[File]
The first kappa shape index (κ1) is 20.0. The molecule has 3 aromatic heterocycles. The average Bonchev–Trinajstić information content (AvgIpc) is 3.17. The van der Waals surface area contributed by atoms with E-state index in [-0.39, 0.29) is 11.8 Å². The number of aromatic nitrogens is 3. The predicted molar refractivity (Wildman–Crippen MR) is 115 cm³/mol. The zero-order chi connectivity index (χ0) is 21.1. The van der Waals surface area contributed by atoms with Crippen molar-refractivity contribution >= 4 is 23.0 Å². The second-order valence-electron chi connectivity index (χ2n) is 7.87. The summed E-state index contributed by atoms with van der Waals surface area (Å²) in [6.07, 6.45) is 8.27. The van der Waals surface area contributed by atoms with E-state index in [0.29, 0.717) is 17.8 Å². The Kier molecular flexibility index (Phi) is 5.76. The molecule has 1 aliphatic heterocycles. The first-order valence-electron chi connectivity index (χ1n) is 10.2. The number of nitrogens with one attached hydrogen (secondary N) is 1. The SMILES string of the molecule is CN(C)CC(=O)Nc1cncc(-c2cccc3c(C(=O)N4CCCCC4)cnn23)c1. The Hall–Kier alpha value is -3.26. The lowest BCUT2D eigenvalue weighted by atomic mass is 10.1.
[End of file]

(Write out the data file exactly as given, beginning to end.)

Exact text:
The first kappa shape index (κ1) is 20.0. The molecule has 3 aromatic heterocycles. The average Bonchev–Trinajstić information content (AvgIpc) is 3.17. The van der Waals surface area contributed by atoms with E-state index in [-0.39, 0.29) is 11.8 Å². The number of aromatic nitrogens is 3. The predicted molar refractivity (Wildman–Crippen MR) is 115 cm³/mol. The zero-order chi connectivity index (χ0) is 21.1. The van der Waals surface area contributed by atoms with Crippen molar-refractivity contribution >= 4 is 23.0 Å². The second-order valence-electron chi connectivity index (χ2n) is 7.87. The summed E-state index contributed by atoms with van der Waals surface area (Å²) in [6.07, 6.45) is 8.27. The van der Waals surface area contributed by atoms with E-state index in [0.29, 0.717) is 17.8 Å². The Kier molecular flexibility index (Phi) is 5.76. The molecule has 1 aliphatic heterocycles. The first-order valence-electron chi connectivity index (χ1n) is 10.2. The number of nitrogens with one attached hydrogen (secondary N) is 1. The SMILES string of the molecule is CN(C)CC(=O)Nc1cncc(-c2cccc3c(C(=O)N4CCCCC4)cnn23)c1. The Hall–Kier alpha value is -3.26. The lowest BCUT2D eigenvalue weighted by atomic mass is 10.1.